She notes that Nabisunsa would not have been, if not for a one Prince Badru Kakungulu. In fact, the school is even named after Kakungulu’s mother. She said that Kakungulu, also an Old Boy of King’s College Buddo, wanted girls of Muslim faith to attain an Education in an all Muslim school. “He wanted the girls to get the much needed good education in a school founded on Muslim grounds,” she says as a matter of fact.
See, the notion that the Muslim children returned from the different Christians schools converted into Christianity had the Muslim community shun education especially of the girls. “Many of them instead took their children only to Madrassa schools, where they only learned to read the Koran,” Lubega provides.
Interestingly though, when the school opened its gates, 27 girls came in, most of them Christians and Miss Dimblebee, a member of the Church Missionary Society, was the school’s first head teacher for four years till it introduced Secondary.
With 27 girls in Junior School and later 25 in Secondary, Nabisunsa Girls School had started to find its bearing into a population of 1,485 girls today. It soon had a shift from a private to a government aided school.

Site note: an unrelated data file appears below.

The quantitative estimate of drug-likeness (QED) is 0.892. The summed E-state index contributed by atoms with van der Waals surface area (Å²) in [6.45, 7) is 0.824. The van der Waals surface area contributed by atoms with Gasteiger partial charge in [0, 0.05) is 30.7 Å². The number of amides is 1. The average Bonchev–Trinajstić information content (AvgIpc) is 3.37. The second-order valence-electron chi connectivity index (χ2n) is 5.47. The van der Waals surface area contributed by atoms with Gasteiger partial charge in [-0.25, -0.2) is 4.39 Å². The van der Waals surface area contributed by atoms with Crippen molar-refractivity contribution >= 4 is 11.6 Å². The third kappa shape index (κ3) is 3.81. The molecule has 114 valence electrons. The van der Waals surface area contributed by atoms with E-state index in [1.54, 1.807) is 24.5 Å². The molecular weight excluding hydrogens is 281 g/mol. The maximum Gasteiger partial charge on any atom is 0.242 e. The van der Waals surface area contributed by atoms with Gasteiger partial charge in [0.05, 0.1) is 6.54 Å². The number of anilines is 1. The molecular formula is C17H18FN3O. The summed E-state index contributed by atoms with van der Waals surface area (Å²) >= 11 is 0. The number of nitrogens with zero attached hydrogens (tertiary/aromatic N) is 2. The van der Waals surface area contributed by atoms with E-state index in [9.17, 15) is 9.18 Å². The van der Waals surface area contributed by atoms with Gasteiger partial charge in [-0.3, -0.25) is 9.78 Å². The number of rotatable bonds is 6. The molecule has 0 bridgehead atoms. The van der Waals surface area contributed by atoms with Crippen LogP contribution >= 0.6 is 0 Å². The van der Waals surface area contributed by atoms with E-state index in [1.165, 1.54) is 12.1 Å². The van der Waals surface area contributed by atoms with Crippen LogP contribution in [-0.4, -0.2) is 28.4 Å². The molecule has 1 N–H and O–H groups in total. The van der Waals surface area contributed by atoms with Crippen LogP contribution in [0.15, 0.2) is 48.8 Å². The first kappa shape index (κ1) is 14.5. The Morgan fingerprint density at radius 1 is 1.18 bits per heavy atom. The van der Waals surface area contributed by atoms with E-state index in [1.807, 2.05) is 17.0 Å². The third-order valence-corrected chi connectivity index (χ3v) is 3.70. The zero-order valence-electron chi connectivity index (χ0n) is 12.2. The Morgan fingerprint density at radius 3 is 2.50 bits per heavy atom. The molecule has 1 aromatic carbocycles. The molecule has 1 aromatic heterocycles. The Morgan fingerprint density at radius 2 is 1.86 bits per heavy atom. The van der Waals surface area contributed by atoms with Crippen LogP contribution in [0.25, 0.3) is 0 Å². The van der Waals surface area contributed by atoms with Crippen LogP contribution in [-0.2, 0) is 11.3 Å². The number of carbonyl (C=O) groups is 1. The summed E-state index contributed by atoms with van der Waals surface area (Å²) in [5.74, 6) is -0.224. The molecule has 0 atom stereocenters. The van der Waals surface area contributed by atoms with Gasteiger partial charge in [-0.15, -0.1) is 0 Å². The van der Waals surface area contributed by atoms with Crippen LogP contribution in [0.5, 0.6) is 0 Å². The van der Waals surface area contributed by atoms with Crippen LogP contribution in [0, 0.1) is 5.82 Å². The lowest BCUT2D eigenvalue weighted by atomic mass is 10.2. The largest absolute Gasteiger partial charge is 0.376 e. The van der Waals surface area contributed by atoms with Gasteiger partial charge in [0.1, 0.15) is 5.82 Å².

A walk around
No doubt, with just one look, Nabisunsa would do with a little more land. Building stay clumped next to each other, attempts to plant trees make the school appear even smaller. The trees too got lost in brief stone buildings, completely no much to today’s architectural strides that soon catches the eye.
The multi-purpose hall, quite the hall! Complete with a stage, steps leading to an upper sitting area, with a ceiling so high. “It can accommodate over seven hundred students,” Hajjati Lubega says. Its ‘ancestor’ the dining hall is a far yawn from this new building. Everything else around this building looks painfully miserable, even worse, dwarfed.
Not too far from the huge hall, is the old library, a shadow silenced by what you call, its ‘giant new master’. The New Library, stands tall and proud. The maintained gray, with just the right splashes of light blue, and a manicured lawn make for a handsome building. It could be one of those museums looking things you see, boasting of a 400 sitter interior. The old frown looking Library can now be put to rest, right?
It is no wonder that when Richard Mwanika, the school Librarian emerged out of the building, it was to tell of his joy. Thinking we were a team, from the Education Ministry and the African Development Bank, which had put all the structures in place, he burst into speech.